Robert Mueller
Credit: Medill DC/Flickr

There has been a lot of nonsense going on this week related to the investigation into the Trump administration’s possible role in co-conspiring with the Russians during the 2016 presidential election. This is mainly due to Rudy Giuliani acting like a maniac, but it’s also because people are focused on tangential issues. Donald Trump cheated on his wife repeatedly and had his lawyer/fixer work like a fevered badger to prevent news of his dalliances from damaging the campaign. That’s deplorable and may involve some campaign finance violations, but Mueller wasn’t interested and passed it off to attorneys in the Southern District of New York.

The other big, big deal this week is the rumor that there was a second (planning) meeting prior to the more famous Trump Tower meeting between the Russians and Trump Jr., Manafort and Kushner. Supposedly, Rick Gates and Michael Cohen attended the first meeting and will be available to testify about it. Cohen, in particular, may testify that Trump Sr. was in on the planning. That’s very damning information, if true, but the Trump Tower meeting was small potatoes.

If you want to know what Mueller is actually looking at, go no further than the December 13, 2016 submission in Christopher’s Steele’s dossier.

The reason the special counsel’s office wants Michael Cohen to become a cooperating witness is because they want information about his trip to Prague. Three and a half months ago, McClatchy journalists Peter Stone and Greg Gordon reported the following:

The Justice Department special counsel has evidence that Donald Trump’s personal lawyer and confidant, Michael Cohen, secretly made a late-summer trip to Prague during the 2016 presidential campaign, according to two sources familiar with the matter.

Confirmation of the trip would lend credence to a retired British spy’s report that Cohen strategized there with a powerful Kremlin figure about Russian meddling in the U.S. election.

It would also be one of the most significant developments thus far in Special Counsel Robert Mueller’s investigation of whether the Trump campaign and the Kremlin worked together to help Trump win the White House. Undercutting Trump’s repeated pronouncements that “there is no evidence of collusion,” it also could ratchet up the stakes if the president tries, as he has intimated he might for months, to order Mueller’s firing.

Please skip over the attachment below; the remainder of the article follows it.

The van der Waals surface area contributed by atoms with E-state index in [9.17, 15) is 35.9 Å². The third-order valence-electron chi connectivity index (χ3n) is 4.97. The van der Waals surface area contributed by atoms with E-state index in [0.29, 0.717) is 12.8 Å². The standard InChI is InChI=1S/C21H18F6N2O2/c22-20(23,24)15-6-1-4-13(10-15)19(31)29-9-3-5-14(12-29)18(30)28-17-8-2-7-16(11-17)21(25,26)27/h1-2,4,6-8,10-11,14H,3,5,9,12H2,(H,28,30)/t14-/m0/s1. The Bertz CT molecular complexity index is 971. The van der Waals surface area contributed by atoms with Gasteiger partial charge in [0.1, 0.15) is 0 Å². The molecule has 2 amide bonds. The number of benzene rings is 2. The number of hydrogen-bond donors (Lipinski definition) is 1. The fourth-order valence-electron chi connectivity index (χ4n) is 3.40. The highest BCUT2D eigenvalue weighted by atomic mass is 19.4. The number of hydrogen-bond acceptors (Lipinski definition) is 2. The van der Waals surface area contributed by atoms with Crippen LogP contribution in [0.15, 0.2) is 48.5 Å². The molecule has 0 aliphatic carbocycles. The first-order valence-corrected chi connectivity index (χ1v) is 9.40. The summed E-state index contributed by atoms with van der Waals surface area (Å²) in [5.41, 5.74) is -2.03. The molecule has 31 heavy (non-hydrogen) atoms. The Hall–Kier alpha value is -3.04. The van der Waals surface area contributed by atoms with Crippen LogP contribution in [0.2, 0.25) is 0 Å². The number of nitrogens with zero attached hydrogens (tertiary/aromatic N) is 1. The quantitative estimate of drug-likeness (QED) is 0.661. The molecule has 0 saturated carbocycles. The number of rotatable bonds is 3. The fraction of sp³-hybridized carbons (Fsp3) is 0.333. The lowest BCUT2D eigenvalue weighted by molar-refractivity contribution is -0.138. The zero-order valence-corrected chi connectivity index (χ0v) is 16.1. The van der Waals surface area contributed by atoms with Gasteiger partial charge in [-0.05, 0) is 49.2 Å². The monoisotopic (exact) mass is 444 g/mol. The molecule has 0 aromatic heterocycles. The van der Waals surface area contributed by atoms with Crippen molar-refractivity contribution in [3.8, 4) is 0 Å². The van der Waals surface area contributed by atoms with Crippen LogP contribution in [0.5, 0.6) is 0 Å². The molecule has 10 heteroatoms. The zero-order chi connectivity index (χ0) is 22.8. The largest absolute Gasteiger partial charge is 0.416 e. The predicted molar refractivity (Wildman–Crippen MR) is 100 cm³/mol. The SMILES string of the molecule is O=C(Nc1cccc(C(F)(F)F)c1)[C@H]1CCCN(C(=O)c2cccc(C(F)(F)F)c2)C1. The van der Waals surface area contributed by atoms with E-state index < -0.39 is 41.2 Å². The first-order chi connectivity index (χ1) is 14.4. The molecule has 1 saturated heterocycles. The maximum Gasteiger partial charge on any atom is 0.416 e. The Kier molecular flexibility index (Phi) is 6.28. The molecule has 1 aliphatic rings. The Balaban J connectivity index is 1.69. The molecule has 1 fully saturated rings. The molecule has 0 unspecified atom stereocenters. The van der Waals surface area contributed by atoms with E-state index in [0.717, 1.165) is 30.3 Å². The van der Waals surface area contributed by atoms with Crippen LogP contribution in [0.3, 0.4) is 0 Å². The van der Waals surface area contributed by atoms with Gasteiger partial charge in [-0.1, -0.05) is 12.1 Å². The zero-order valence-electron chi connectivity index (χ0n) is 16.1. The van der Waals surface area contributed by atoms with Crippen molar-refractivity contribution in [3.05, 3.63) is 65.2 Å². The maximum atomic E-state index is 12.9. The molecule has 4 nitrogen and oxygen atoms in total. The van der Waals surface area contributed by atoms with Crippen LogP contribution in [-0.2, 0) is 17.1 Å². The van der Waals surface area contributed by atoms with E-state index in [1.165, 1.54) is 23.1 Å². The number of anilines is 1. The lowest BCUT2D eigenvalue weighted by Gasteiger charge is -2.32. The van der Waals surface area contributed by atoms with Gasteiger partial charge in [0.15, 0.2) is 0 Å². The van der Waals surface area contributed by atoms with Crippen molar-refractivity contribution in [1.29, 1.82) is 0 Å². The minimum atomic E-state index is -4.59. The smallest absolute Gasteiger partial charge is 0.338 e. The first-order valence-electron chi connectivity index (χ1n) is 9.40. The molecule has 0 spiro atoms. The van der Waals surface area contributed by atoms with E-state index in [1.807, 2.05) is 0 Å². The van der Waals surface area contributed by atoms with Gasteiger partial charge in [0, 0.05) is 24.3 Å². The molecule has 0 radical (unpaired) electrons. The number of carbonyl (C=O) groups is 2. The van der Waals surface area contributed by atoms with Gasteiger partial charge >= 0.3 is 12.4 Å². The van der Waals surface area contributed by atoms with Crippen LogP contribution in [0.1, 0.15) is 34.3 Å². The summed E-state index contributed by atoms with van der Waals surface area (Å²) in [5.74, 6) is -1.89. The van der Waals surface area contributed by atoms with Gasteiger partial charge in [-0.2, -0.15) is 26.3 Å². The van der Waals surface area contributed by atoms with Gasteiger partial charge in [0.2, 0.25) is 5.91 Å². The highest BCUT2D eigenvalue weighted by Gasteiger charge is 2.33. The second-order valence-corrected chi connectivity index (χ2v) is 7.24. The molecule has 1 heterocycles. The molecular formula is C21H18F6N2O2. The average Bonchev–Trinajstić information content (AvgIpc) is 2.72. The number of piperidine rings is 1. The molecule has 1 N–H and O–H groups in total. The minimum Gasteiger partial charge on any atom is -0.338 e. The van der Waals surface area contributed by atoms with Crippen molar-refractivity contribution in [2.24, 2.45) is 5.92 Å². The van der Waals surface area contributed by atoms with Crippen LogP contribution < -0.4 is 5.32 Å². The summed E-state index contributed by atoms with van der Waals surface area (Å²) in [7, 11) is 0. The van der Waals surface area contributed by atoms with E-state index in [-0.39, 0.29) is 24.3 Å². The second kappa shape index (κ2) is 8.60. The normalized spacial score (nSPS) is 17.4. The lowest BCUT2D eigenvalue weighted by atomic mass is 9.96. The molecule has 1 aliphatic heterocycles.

Stone and Gordon are careful and well-respected reporters. They are certain that they have this information correct, and there’s little reason to doubt them. Naturally, they could be wrong. But I doubt it.

Here’s the meat of their report:

It’s unclear whether Mueller’s investigators also have evidence that Cohen actually met with a prominent Russian – purportedly Konstantin Kosachev, an ally of Russian President Vladimir Putin — in the Czech capital. Kosachev, who chairs the Foreign Affairs Committee of a body of the Russian legislature, the Federation Council, also has denied visiting Prague during 2016. Earlier this month, Kosachev was among 24 high-profile Russians hit with stiff U.S. sanctions in retaliation for Russia’s meddling.

But investigators have traced evidence that Cohen entered the Czech Republic through Germany, apparently during August or early September of 2016 as the ex-spy reported, said the sources, who spoke on condition of anonymity because the investigation is confidential. He wouldn’t have needed a passport for such a trip, because both countries are in the so-called Schengen Area in which 26 nations operate with open borders. The disclosure still left a puzzle: The sources did not say whether Cohen took a commercial flight or private jet to Europe, and gave no explanation as to why no record of such a trip has surfaced.

The whole ball game involves determining whether the dossier was anywhere close to accurate when it stated that the hackers were paid jointly by the Kremlin and the Trump campaign and that Cohen had traveled to Prague (accompanied by three colleagues) to discuss, among other things, how to make final payments to the hackers and to facilitate them going to ground, especially in the event that Hillary Clinton won the election.

If Mueller has evidence that Cohen did indeed make a trip to Prague despite all his denials, then he probably can close this case if Cohen agrees to cooperate. And it’s not anything about the Trump Tower meeting or Playboy Playmates that he wants to know.

Presumably, Guiliani understands this, and maybe he is just happy to keep us distracted and off the main trail. But it’s unlikely his antics will amount to a hill of beans in the end.  If Cohen was in Prague, the president will be removed from office.

Martin Longman

Martin Longman is the web editor for the Washington Monthly. See all his writing at